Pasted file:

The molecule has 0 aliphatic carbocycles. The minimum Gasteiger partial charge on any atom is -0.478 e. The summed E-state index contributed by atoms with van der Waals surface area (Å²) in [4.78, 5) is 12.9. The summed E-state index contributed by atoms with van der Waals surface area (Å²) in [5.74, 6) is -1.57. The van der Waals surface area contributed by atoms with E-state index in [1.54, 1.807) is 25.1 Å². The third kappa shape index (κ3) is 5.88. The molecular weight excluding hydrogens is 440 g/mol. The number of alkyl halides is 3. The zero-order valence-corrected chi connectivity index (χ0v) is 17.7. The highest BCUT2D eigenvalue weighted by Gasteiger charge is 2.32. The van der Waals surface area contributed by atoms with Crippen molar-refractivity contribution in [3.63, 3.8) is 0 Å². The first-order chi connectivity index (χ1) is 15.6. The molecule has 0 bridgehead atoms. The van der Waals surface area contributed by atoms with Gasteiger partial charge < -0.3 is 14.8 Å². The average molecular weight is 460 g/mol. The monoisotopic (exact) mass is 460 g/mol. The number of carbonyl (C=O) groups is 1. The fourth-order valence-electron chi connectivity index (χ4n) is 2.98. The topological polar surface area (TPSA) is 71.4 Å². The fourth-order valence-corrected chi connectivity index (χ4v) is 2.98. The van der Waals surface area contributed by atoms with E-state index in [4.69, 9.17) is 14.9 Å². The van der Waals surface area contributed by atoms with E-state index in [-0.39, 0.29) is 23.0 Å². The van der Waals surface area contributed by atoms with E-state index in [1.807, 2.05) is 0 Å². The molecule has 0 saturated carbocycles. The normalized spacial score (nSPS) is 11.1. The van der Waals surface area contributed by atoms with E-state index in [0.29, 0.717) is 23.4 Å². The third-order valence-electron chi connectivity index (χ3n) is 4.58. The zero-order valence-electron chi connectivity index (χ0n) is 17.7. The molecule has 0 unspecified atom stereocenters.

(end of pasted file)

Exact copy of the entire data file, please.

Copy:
The molecule has 0 aliphatic carbocycles. The minimum Gasteiger partial charge on any atom is -0.478 e. The summed E-state index contributed by atoms with van der Waals surface area (Å²) in [4.78, 5) is 12.9. The summed E-state index contributed by atoms with van der Waals surface area (Å²) in [5.74, 6) is -1.57. The van der Waals surface area contributed by atoms with E-state index in [1.54, 1.807) is 25.1 Å². The third kappa shape index (κ3) is 5.88. The molecular weight excluding hydrogens is 440 g/mol. The number of alkyl halides is 3. The zero-order valence-corrected chi connectivity index (χ0v) is 17.7. The highest BCUT2D eigenvalue weighted by Gasteiger charge is 2.32. The van der Waals surface area contributed by atoms with Crippen molar-refractivity contribution in [3.63, 3.8) is 0 Å². The first-order chi connectivity index (χ1) is 15.6. The molecule has 0 bridgehead atoms. The van der Waals surface area contributed by atoms with Gasteiger partial charge < -0.3 is 14.8 Å². The average molecular weight is 460 g/mol. The monoisotopic (exact) mass is 460 g/mol. The number of carbonyl (C=O) groups is 1. The fourth-order valence-electron chi connectivity index (χ4n) is 2.98. The topological polar surface area (TPSA) is 71.4 Å². The fourth-order valence-corrected chi connectivity index (χ4v) is 2.98. The van der Waals surface area contributed by atoms with E-state index in [4.69, 9.17) is 14.9 Å². The van der Waals surface area contributed by atoms with E-state index in [-0.39, 0.29) is 23.0 Å². The van der Waals surface area contributed by atoms with E-state index in [1.807, 2.05) is 0 Å². The molecule has 0 saturated carbocycles. The normalized spacial score (nSPS) is 11.1. The van der Waals surface area contributed by atoms with E-state index in [0.29, 0.717) is 23.4 Å². The third-order valence-electron chi connectivity index (χ3n) is 4.58. The zero-order valence-electron chi connectivity index (χ0n) is 17.7. The molecule has 0 unspecified atom stereocenters.